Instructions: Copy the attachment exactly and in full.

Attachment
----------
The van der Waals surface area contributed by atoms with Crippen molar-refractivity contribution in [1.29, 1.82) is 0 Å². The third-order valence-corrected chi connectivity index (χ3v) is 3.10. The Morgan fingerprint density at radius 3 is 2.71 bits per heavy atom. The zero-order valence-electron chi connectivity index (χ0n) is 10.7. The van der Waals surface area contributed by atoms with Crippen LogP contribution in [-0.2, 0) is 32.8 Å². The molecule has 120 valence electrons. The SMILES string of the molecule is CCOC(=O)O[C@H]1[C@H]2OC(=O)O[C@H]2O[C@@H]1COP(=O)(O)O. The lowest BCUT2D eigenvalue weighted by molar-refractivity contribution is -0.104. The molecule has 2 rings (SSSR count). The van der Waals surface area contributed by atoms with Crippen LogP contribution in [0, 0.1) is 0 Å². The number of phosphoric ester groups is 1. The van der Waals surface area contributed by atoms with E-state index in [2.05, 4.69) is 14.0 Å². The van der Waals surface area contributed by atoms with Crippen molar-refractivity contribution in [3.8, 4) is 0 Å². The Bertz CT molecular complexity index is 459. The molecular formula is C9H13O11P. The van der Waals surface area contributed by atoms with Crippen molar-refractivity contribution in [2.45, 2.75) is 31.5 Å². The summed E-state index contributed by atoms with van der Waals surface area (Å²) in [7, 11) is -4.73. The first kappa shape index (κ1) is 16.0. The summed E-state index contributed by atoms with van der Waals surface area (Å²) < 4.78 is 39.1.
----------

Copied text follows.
The van der Waals surface area contributed by atoms with Crippen molar-refractivity contribution in [1.29, 1.82) is 0 Å². The third-order valence-corrected chi connectivity index (χ3v) is 3.10. The Morgan fingerprint density at radius 3 is 2.71 bits per heavy atom. The zero-order valence-electron chi connectivity index (χ0n) is 10.7. The van der Waals surface area contributed by atoms with Crippen LogP contribution in [-0.2, 0) is 32.8 Å². The molecule has 120 valence electrons. The SMILES string of the molecule is CCOC(=O)O[C@H]1[C@H]2OC(=O)O[C@H]2O[C@@H]1COP(=O)(O)O. The lowest BCUT2D eigenvalue weighted by molar-refractivity contribution is -0.104. The molecule has 2 rings (SSSR count). The van der Waals surface area contributed by atoms with Crippen LogP contribution in [0, 0.1) is 0 Å². The number of phosphoric ester groups is 1. The van der Waals surface area contributed by atoms with E-state index in [2.05, 4.69) is 14.0 Å². The van der Waals surface area contributed by atoms with Crippen molar-refractivity contribution in [3.8, 4) is 0 Å². The Bertz CT molecular complexity index is 459. The molecular formula is C9H13O11P. The van der Waals surface area contributed by atoms with Crippen molar-refractivity contribution in [2.45, 2.75) is 31.5 Å². The summed E-state index contributed by atoms with van der Waals surface area (Å²) in [7, 11) is -4.73. The first kappa shape index (κ1) is 16.0. The summed E-state index contributed by atoms with van der Waals surface area (Å²) < 4.78 is 39.1.